Strengths and limitations - Case Study 2: The Marketing Trade Show: An applied project that mirrors the realities of work
Part 5 in Case Study 2: The Marketing Trade Show: An applied project that mirrors the realities of work a case study from Enhancing the Effectiveness of Tertiary Teaching and Learning through Assessment.
Strengths and limitations
By completing the applied project in groups, students acquire industry skills as well as theoretical knowledge. The marking of individual assignments is significantly reduced, and the marking is spread throughout the semester, ensuring that students benefit from formative feedback.
Trisha also says that this assessment benefits international students, who 'have never been in a situation where they've been allowed to be creative; they just love it. They rise to the occasion and get excited and exuberant.' Staff organise the groups carefully depending on 'student needs, and their fears, and their comfort levels'. Sometimes the group consists of 'all international students, or all kiwis, or a real mix'.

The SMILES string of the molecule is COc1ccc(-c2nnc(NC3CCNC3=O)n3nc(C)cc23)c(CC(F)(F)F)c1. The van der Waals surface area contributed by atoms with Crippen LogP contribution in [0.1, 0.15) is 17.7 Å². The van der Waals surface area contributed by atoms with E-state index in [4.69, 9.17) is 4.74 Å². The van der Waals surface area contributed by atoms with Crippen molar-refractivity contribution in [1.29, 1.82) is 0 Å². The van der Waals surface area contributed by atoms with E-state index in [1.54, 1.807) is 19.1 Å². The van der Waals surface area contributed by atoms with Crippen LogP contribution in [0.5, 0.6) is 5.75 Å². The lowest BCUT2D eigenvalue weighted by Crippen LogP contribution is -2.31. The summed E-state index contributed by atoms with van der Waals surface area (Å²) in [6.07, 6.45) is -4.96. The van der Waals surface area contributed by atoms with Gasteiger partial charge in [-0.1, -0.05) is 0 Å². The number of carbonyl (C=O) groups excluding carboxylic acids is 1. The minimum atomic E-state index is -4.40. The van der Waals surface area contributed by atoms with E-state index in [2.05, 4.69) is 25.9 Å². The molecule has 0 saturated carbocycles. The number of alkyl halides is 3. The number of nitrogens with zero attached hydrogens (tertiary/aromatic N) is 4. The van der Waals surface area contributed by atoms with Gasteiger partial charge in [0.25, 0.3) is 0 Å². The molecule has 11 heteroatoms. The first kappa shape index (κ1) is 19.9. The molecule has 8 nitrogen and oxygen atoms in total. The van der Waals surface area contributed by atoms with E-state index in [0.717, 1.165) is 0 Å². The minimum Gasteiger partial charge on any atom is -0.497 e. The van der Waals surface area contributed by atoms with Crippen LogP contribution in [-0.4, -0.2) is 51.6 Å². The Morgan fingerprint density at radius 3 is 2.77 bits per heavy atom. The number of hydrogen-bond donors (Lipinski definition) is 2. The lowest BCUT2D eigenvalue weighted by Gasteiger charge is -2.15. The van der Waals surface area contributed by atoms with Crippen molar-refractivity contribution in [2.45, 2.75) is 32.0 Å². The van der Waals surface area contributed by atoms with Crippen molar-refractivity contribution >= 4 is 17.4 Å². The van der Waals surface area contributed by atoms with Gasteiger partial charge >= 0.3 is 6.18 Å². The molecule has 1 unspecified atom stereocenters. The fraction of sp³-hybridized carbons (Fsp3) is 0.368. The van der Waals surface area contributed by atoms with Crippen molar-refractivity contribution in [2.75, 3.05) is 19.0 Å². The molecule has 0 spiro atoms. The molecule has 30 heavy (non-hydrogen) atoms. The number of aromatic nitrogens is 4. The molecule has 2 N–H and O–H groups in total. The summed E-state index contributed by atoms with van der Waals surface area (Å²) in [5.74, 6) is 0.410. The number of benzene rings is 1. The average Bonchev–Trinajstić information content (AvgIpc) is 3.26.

The development of the assessment has been 'an onerous job', and the project keeps evolving each semester. However, over time, the amount of support increases, and because the tutors have done the assignment previously, they understand the organisational tasks involved in the project.
Trisha describes a potential for weakness in the reliability of marking because of the number of different people involved. She overcomes this by training the judges, using photos of past work to ensure they understand the criteria. This process is also used to motivate the students and teach them in preparation for the presentation. She uses graduates who are now working in the industry to judge the presentations, and as they have also done the project, this builds consistency. The department has also designed its own Excel spreadsheet to enter and process the marks, which are carefully monitored and moderated.